Lamont Weekly Report, July 2, 2010

I met John Diebold in the middle seventies, the time when he, along with Paul Stoffa and Peter Buhl and several others were convincing the world that all seismic structure problems could be solved with big airgun arrays, long hydrophone streamers, expanding spread profiles and tau-p space. At the time I remained conservatively entrenched in the old school of marine seismology, espousing the superior signal-to-noise ratios available when 500 pound charges of TNT were detonated. We shared a cabin for two months in 1979 aboard the Conrad in the Eastern Pacific during the ill-fated ROSE experiment and had many discussions about the pros and cons of various approaches to marine seismics.

In terms of practical knowledge about active marine seismology I would claim that there was no-one else in the world with such breadth and understanding as John. Especially on the subject of airgun array design and source signatures he was the 'to' in all of international academia.

But the reason for his popularity was not the mountain of knowledge and experience that he so freely shared, it was because of his wonderful personality. He was warm, congenial, open and honest - always with a smile and a joke to bring light to the darkest day. He loved his music and I loved listening to him play.  I will never forget a Halloween a couple of years ago listening to him with his band at the Turning Point in Piermont.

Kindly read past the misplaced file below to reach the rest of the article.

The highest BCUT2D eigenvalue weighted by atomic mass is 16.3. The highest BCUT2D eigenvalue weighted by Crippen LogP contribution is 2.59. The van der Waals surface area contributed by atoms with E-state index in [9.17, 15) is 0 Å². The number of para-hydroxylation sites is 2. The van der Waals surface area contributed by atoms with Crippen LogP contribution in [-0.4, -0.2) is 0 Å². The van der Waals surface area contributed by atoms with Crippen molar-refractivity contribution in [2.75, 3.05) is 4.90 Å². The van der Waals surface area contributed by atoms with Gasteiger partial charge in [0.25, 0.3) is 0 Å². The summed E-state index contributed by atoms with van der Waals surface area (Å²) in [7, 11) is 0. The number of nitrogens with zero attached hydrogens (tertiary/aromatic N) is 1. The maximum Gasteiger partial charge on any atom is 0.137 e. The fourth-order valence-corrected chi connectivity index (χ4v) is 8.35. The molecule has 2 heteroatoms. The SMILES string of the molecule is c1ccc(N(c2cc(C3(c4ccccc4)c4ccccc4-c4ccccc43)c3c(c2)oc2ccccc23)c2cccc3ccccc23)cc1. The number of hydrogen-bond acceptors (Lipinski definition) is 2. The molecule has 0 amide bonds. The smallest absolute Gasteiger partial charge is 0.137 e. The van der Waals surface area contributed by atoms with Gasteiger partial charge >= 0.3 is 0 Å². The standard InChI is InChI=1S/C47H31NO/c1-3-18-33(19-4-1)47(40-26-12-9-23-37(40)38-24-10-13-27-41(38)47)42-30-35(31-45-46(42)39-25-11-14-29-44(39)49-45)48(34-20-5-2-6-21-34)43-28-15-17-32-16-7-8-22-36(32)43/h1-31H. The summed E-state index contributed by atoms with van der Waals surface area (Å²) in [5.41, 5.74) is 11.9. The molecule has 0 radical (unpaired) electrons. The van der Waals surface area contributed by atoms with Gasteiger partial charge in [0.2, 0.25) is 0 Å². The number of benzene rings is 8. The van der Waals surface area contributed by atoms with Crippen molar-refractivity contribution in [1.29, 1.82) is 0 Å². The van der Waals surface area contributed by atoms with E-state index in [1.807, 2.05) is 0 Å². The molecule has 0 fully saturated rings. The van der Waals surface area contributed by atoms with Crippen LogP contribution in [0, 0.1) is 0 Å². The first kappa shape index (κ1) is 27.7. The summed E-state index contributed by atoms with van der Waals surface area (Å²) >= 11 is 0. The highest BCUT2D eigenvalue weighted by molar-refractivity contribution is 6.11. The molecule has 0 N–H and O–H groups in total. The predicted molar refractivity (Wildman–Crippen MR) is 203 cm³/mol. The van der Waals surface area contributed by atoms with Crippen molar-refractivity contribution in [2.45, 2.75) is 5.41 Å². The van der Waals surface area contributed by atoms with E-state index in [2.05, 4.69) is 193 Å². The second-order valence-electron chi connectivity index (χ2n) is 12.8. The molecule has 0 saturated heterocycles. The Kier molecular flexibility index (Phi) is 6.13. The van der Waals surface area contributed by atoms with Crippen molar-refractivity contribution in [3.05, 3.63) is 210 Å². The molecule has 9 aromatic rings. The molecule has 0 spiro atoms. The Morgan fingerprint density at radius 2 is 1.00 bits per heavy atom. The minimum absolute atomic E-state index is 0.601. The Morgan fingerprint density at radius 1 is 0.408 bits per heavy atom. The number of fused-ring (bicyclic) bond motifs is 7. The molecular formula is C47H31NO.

He joined Lamont in 1967 when he got a job in the Machine Shop and 13 years later got his Ph.D. In his ~43 year long career here (excepting a brief sojourn with Gulf Oil in the 80's) he has contributed tremendously to the institution - our reputation as a leader in multichannel seismic data acquisition has been built to a great extent upon John. He will be missed in so many ways, by so many folks around the world. Not only because this fountain of readily available knowledge and advice is lost, but because a great friend and advisor and supporter will no longer be here to help us.

Greg Mountain called me early this morning and told me that John had died yesterday at his home in Nyack. I was heartbroken. He was a beautiful person - the world just can't afford to lose him. I will miss him so much - TG will never be the same.

I know nothing about arrangements right now - when I do I will surely pass them on.


PS - If you have the misfortune not to know John D. then take a moment and  go to his web site - read about his science and about his music, about his times as a DJ, look at the design for juggling bean bags, his chili recipe, and his eloquent explanations of airgun source characteristics - and then in some very small way you will have the measure of the man.